Both "naturally" occurring pathogens, such as Ebola and Simian Immunodeficiency Virus (SIV), and respiratory pathogens transmitted from humans, such as the common cold and flu viruses, have been confirmed as important sources of mortality in wild gorillas and chimpanzees, and the rate of pathogen spillover from humans to African apes is known to be increasing. Although awareness of the threat has spread throughout the scientific community, interventions such as vaccination and treatment remain very controversial, the researchers noted.
Because of the scarcity of diagnostic data on exactly which pathogens infect apes and at what rates, Ryan and Walsh found it difficult to rigorously quantify how increased tourism would translate into increased disease pressure on ape populations. As a result, they assessed and compared potential future disease spillover risk in terms of vaccination rates among humans that may come into contact with wild apes, and the availability of vaccines against potentially threatening diseases with non-interventionist responses, such as limiting tourist access to the primates, community health programs, increased vigilance, and reactive veterinary intervention.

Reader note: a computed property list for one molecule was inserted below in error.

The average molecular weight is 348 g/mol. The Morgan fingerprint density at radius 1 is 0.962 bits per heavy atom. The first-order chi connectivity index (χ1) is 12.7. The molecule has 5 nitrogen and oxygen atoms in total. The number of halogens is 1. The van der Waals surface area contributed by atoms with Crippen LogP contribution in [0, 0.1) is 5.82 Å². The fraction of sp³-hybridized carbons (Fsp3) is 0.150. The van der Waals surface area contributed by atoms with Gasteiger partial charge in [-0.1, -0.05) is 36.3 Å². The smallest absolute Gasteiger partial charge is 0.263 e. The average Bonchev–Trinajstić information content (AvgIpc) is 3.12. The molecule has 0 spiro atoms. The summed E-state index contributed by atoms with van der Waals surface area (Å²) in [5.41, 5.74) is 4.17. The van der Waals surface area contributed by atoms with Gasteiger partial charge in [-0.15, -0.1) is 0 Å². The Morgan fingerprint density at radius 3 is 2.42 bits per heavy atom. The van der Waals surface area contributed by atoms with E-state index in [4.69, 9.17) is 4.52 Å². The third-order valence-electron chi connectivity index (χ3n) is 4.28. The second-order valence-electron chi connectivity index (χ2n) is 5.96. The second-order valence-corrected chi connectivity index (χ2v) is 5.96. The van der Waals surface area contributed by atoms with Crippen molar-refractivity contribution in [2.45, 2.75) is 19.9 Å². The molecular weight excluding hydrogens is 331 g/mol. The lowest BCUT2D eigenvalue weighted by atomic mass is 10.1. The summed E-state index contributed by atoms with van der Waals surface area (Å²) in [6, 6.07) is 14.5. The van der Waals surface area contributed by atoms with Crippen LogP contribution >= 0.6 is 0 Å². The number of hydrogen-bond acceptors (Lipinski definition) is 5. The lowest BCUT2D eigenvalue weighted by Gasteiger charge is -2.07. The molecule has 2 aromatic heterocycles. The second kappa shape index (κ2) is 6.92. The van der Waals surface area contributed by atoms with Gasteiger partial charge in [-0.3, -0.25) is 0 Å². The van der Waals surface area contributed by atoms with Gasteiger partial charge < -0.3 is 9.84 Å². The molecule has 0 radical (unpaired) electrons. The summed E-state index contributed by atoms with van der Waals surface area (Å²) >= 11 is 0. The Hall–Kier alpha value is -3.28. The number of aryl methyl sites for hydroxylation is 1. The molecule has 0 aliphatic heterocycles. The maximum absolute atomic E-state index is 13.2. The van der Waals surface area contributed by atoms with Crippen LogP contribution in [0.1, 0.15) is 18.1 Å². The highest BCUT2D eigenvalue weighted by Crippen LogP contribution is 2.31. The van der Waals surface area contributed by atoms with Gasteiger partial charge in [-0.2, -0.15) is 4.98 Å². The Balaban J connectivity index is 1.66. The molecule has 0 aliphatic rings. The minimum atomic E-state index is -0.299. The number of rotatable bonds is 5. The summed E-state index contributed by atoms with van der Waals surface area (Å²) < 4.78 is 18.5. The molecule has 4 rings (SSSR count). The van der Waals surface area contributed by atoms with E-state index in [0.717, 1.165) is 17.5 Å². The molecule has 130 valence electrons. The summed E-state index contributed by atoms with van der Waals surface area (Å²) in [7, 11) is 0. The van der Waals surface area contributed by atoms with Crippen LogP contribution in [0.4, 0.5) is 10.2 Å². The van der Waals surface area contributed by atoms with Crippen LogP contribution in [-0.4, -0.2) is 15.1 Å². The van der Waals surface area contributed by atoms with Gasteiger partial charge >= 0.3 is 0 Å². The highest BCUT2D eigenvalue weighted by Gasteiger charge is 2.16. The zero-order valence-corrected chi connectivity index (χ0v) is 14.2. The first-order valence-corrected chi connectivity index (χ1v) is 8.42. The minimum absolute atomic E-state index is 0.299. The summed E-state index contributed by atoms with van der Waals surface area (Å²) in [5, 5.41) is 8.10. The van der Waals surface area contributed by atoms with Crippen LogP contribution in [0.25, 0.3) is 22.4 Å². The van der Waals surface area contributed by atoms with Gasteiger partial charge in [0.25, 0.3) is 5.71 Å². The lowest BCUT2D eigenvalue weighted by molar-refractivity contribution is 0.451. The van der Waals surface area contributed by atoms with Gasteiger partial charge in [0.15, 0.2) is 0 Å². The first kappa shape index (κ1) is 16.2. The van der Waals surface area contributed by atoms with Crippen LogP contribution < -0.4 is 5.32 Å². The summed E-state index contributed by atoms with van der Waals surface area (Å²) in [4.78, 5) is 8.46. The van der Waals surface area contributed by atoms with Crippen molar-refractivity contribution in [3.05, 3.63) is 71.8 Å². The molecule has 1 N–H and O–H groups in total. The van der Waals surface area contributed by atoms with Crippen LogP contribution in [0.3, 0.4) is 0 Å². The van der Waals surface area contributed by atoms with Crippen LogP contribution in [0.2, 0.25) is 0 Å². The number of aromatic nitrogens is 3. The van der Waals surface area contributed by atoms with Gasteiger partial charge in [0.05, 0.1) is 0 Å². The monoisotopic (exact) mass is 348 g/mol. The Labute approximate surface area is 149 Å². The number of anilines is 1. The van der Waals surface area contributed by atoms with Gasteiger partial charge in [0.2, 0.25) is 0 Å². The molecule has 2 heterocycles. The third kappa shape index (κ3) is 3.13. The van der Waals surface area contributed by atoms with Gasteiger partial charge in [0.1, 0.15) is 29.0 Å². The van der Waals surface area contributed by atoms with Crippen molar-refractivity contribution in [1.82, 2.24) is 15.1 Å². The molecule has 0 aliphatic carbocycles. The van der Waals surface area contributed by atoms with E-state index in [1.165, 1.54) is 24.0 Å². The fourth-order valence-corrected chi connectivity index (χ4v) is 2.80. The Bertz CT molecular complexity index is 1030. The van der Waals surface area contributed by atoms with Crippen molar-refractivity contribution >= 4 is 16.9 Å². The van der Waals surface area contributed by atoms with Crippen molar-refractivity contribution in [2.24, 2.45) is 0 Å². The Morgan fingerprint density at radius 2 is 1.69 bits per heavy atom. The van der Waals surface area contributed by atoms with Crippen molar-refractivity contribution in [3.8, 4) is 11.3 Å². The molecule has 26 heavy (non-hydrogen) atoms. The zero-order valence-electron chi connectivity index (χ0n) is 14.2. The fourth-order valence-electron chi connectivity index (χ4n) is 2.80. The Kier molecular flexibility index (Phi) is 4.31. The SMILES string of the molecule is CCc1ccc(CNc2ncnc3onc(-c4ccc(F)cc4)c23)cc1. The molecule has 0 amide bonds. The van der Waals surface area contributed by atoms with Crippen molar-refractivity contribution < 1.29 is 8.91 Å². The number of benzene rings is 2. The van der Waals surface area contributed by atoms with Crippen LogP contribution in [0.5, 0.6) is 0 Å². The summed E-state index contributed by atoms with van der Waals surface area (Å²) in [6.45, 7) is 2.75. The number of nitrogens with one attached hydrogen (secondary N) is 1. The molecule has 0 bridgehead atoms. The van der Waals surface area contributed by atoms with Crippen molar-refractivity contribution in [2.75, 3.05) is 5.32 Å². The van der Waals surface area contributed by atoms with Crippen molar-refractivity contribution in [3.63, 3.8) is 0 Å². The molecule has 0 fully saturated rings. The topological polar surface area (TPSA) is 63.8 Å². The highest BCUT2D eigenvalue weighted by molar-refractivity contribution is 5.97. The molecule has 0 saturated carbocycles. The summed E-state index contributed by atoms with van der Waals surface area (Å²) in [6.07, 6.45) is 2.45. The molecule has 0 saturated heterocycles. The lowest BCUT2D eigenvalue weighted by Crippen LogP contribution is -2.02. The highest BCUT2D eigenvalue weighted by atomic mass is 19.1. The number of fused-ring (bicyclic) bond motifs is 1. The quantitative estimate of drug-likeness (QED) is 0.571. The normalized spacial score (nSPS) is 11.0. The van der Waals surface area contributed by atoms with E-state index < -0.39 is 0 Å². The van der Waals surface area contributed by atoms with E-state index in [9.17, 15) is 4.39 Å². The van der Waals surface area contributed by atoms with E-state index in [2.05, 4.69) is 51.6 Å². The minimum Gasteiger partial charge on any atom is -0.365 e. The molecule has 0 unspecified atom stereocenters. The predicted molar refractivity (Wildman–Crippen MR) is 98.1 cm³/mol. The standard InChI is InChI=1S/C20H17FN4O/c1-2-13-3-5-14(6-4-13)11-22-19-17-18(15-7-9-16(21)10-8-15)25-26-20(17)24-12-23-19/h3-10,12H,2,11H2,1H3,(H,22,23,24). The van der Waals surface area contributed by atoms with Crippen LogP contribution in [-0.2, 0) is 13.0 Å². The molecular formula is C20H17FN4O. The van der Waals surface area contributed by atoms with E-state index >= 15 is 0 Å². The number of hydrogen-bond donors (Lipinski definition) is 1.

Based on their findings, Ryan and Walsh suggest that the great ape conservation community "pursue and promote treatment and vaccination as weapons in the arsenal for fighting the decline of African apes." They recommend that field studies on safe and efficient methods for delivering treatments and vaccines orally be conducted, along with evaluating the cost-effectiveness of all ape conservation strategies.
|Contact: George Foulsham|
University of California - Santa Barbara